June is Pride Month. All across the country, advocates for diversity and inclusion on our campuses are recognizing that the principles which underlie those fundamental goals of higher education are not only right, but they are also essential to help assure long-term success for all institutions.
And increasingly, though there remains much to be done, it is clear that we cannot achieve our maximum potential without taking full advantage of the considerable talent and commitment to our institutions that LGBTQ employees, students, alumni and community leaders bring.
At the dawn of the new millennium, to the best of our knowledge, there were only two openly LGBTQ presidents. Today, there are over 70—hardly a monumental shift but progress nonetheless. This is a reflection in part of the extraordinary transformation in the last decade and a half of the role that LGBTQ people play in society writ large and of the growing, but uneven acceptance of our presence in communities across the country. It also represents a generational shift where the young are far more likely to be inclusive than older folks. In short, our students are more progressive than others both on and off campus.
We LGBTQ presidents are to be found in a wide array of institutional types: in public and private, in community colleges and research universities, in for-profit and specialized institutions and in rural towns and the largest cities. We are distributed from Florida to Washington, from Maine to California, and across the vast Canadian countryside from Quebec Province to British Columbia.
Small wonder that several presidents joined me in developing our own organization, the LGBTQ Presidents in Higher Education, which is open automatically to any out president or chancellor who wishes to join. Through the organization, we communicate and provide advice and counsel on matters of leadership, professional enhancement and solving thorny problems of running our institutions. This year, we have become an affiliate member of ACE and will sponsor our second annual National LBGTQ Leadership Institute in New York City on June 24-25 (the first was held in Chicago last June and planning is underway for the third in Seattle next June).
Our goal as educators is to lead our campuses successfully through the uncharted waters of these challenging times and to focus on the success of our students as they prepare for engaged and fulfilling lives and careers to come. At our group’s meetings, these issues focus our deliberations on many topics, not least important among them our responsibility as presidents and chancellors to develop cadres of emerging leaders on our faculty and in the various administrative units on campus.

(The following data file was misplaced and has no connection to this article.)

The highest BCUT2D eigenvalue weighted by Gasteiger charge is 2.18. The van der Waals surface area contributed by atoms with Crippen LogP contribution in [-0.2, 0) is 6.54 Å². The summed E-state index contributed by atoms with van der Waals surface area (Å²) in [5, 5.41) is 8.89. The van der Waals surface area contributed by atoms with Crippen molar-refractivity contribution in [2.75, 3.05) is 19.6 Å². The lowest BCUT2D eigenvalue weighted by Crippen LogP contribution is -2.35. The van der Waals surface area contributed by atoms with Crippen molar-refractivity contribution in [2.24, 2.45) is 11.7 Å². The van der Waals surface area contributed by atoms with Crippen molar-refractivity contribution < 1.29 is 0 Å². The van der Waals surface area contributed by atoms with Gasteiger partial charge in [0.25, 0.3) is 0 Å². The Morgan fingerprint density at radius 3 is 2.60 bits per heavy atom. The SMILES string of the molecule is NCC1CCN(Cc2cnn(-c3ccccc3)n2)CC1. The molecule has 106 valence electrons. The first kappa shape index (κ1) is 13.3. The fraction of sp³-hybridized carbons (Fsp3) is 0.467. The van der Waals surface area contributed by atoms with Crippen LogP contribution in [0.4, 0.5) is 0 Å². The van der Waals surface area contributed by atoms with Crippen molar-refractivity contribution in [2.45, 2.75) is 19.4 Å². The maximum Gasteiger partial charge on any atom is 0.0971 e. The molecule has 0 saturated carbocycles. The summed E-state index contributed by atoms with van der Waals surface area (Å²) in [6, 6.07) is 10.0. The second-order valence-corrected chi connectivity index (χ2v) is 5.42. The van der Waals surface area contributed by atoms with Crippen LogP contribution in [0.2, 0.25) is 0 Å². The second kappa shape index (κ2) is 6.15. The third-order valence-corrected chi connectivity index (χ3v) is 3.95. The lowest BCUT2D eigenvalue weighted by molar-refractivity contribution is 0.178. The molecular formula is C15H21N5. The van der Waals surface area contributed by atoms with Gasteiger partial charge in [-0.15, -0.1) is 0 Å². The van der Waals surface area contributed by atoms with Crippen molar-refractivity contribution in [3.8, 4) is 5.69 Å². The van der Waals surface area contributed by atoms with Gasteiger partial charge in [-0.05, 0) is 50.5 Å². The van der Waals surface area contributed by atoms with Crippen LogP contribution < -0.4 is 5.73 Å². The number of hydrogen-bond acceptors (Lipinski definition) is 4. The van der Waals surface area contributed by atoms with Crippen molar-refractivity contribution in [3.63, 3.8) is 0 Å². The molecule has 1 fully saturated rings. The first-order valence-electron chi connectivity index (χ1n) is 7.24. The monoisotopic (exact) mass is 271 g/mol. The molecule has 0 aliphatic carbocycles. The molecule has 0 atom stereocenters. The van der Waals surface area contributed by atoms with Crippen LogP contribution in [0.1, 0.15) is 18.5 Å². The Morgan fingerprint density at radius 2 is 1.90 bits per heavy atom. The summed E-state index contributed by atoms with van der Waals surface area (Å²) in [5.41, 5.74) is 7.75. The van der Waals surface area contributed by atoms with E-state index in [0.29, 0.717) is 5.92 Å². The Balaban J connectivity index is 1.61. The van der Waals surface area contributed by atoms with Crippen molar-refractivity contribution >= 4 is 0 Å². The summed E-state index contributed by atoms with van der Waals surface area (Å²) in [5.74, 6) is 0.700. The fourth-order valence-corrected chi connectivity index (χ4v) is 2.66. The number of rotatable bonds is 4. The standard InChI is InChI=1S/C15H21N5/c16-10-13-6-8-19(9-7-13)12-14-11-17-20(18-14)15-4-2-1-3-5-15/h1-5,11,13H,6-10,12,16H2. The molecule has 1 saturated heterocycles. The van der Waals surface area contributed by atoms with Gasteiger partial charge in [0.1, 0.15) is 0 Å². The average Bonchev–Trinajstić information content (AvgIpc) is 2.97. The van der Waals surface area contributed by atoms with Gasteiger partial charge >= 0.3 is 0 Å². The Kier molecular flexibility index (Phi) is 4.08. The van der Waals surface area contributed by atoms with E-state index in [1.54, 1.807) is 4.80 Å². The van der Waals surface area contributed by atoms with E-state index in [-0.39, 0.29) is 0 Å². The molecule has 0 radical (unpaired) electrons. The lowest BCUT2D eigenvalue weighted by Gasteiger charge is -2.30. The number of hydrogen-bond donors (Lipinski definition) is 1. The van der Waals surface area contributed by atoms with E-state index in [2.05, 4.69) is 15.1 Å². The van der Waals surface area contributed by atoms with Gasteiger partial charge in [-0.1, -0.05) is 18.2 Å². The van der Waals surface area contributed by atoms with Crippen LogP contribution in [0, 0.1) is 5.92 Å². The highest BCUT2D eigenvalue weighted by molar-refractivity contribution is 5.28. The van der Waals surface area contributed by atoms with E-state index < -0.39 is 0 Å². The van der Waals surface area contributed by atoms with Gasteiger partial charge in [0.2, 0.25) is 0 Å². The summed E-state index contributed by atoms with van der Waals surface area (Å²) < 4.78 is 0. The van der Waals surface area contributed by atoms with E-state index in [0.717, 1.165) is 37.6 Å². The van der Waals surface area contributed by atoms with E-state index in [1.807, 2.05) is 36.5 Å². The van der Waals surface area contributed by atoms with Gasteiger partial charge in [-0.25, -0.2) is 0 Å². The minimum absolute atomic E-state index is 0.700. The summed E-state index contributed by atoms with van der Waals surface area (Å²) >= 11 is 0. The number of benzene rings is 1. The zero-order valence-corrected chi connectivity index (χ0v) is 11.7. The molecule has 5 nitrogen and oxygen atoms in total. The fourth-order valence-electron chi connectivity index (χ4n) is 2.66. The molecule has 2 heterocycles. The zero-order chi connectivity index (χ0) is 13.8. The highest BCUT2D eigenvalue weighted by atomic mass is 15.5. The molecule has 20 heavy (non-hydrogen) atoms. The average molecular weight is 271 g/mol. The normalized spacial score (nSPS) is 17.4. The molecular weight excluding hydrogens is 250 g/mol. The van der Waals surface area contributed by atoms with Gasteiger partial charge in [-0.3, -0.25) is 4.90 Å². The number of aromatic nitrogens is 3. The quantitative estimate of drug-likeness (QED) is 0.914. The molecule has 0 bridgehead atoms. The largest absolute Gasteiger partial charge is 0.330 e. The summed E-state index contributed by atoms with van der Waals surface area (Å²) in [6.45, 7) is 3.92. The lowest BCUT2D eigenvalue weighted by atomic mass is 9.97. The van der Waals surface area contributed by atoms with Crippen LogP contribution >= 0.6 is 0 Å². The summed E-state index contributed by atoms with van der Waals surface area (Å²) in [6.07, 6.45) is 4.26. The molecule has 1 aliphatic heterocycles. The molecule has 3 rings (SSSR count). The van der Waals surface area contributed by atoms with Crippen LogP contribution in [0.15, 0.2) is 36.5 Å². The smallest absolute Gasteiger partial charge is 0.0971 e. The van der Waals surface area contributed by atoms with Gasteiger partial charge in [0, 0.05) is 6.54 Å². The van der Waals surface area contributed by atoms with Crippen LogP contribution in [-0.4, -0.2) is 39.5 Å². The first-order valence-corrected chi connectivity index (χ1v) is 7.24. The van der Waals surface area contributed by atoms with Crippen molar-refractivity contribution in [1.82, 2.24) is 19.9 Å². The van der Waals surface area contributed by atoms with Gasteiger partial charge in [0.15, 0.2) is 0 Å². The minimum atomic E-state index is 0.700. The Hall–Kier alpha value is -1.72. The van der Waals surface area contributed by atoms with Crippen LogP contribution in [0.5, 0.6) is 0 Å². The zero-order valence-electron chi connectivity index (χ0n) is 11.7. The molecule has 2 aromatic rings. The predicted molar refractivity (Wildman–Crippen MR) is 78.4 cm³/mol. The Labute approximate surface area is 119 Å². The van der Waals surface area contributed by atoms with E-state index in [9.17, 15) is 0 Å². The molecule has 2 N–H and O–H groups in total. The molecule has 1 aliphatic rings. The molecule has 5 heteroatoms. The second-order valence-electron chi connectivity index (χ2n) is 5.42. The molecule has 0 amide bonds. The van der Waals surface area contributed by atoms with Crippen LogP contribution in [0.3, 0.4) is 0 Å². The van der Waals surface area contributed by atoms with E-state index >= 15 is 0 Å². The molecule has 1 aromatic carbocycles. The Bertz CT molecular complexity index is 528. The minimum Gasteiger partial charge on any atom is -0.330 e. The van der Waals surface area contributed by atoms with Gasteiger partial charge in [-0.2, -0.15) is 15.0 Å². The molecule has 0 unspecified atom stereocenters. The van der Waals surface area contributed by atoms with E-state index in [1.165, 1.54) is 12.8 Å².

We take this responsibility very seriously. We each know from decades of personal experience that to be successful in tapping into the vast array of talent on our campuses, we need to be committed to the principle of total inclusively. Given the demographics of the country generally and of higher education itself, it increasingly will be a challenge to find sufficient numbers of talented and prepared people to take up the mantel of leadership at every level.
This is why it makes good institutional sense to spend time and effort to identify everyone—and I do mean everyone—who might help assure success in attaining the long-term educational goals of every institution.
It is also why we created this organization as a way to assure that our reach is national and international and includes all levels of campus work, not just the presidency. Perhaps most importantly, this organization will provide a mechanism for all people who share our goals, whatever their personal status, to participate in this work.
Please join us in this important effort to assure that all of our institutions take full advantage of leadership talent wherever it may be found and through that inclusiveness, help to promote our ongoing academic success well into the future.
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